This ‘Red’ States ‘Blue’ States Battle Will Get Worse

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By Reed Anfinson
Publisher
Swift County Monitor-News

A pitched battle is underway between America’s Red and Blue states. It’s a battle that in many cases is fought behind the scenes through outlandish schemes that would cost taxpayers billions of dollars. It’s a battle over climate change and the depletion of America’s precious resources.

It’s not the political and ideological battle you suspect between conservatives and liberals.

In this fight, the red states are those in the American Southwest burning up as rising temperatures and extended droughts make their unchecked growth unsustainable. The blue states are those with plentiful water reserves the red states jealously covet and desperately eye to for their sustainability and future growth.

These developing water wars are just starting with one such red states’ scouting mission exploring possibilities in Minnesota.

The real estate arm of Progressive Rail, Empire Building Investments, has submitted an inquiry to the Minnesota Department of Natural Resources proposing to drill two wells in Dakota County that would draw 500 million gallons of water annually. The wells would be on a 6.2-acre parcel of land the company owns southeast of the Twin Cities.

The water would be shipped by rail to the American Southwest, to communities near the Colorado River in Arizona, Utah, Colorado, and California.

The U.S. Drought Monitor shows the southwestern U.S. suffering from an extended drought. Parts of the region have been in a moderate to extreme drought for nearly 20 years. NASA’s computer models indicate the potential for 50-year megadrought conditions possible in the coming years.

Water rationing, the loss of cropland, limits on residential expansion, constraints on livestock production and industrial development, are being experienced throughout the Southwest.

Minnesota’s Department of Natural Resources has permitting control over the state’s water resources and has already taken a stand against Empire Builder’s proposal.

 “Under Minnesota law, the DNR regulates the use of both groundwater and surface water,” Commissioner Sarah Strommen said. “The agency must manage public water resources for the benefit of the State of Minnesota, including future generations. We must ensure that water appropriations are reasonable, practical, and adequately protect public safety and promote the public welfare.”

“Based on our initial review of the Empire Builder request, we are notifying the company today that we see virtually no scenario where the DNR would grant a water appropriation permit for the project, as it does not appear it could meet applicable statutory requirements, including significant restrictions on use of the Mt. Simon aquifer,” she said.

This isn’t the first scheme to transport water from the blue states to the parched states of the Southwest. And, not all the water they are eyeing sits beneath the ground in aquifers.

 “Lake Superior is big, all right. It and the other Great Lakes contain one-fifth of the whole world’s fresh water and, get this, hold enough to submerge the continental U.S. under 10 feet,” Ron Way, a former Star Tribune reporter who covered environment and natural resources, writes.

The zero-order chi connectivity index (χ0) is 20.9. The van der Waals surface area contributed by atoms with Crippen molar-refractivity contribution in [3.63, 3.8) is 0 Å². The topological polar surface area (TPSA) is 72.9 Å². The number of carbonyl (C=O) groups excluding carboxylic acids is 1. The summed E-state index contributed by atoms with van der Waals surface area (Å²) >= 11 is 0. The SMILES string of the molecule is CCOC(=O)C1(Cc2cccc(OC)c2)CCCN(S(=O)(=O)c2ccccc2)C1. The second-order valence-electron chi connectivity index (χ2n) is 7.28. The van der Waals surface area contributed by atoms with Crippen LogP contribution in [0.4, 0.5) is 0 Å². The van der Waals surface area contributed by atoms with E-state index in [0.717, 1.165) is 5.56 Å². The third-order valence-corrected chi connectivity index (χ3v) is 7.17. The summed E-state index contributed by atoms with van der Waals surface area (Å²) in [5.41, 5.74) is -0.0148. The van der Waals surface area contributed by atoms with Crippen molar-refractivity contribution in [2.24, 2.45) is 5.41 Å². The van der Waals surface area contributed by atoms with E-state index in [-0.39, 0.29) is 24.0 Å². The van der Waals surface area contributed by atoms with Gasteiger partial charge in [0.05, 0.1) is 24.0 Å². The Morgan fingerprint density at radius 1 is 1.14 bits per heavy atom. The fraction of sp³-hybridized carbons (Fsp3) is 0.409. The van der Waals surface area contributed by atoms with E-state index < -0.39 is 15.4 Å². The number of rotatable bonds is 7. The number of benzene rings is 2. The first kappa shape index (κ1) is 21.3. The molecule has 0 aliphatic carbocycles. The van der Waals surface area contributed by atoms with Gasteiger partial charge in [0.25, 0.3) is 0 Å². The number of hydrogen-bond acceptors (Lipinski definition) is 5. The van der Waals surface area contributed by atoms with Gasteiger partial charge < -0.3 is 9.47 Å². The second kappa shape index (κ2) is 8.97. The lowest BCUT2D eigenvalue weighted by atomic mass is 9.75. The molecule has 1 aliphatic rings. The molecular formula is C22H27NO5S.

“Those far-off onlookers thirst mightily for the Lakes’ 6.5 million billion gallons of fresh water that, to them, just sits there before running off to the ocean. Wasted.”

Water thirsty states are even looking beyond the continental U.S. for water reserves to slack their growing thirst. One seemingly absurd notion involves piping water from Alaska to the Colorado basin in a project costing billions.

We dismiss the possibility of these far-fetched plans to become a reality at our peril, Way warns. The Southwest’s growing population gives it increasing political clout in Washington, D.C. It’s agricultural industry, the biggest user of water, is a powerful lobbying force.

“This war would come down to raw power politics, and it’s only a matter of time before the West’s political influence prevails,” way writes. “And so, a prediction: Within the lifetime of today’s newborn, Great Lakes water will be piped to the Colorado basin to relieve a region that by midcentury will be in the throes of an unimaginable water crisis.”

The Heartland of America is also seeing its water resources drained and strained by a warming Earth.

The vast Great Plains Ogallala Aquifer is the source of nearly one-fifth of the water needed for growing corn, wheat, soybeans, and cotton. It is used for dairy cows and beef cattle on land stretching from southern South Dakota to northern Texas. It is being drawn down faster than it can be replenished. Wells are going dry.

It took more than 6,000 years for glacial melt to fill the aquifer, but it has been significantly depleted in just 70 years and could “dry up” for crop, business and industry, and for animal agriculture in as little as 50 years.

Will these states also look to our northern blue waters?

Keep Minnesota’s water in Minnesota.

If industry needs water to expand it can come to Minnesota. If people need water for their homes, they can build here; we will gladly welcome them.

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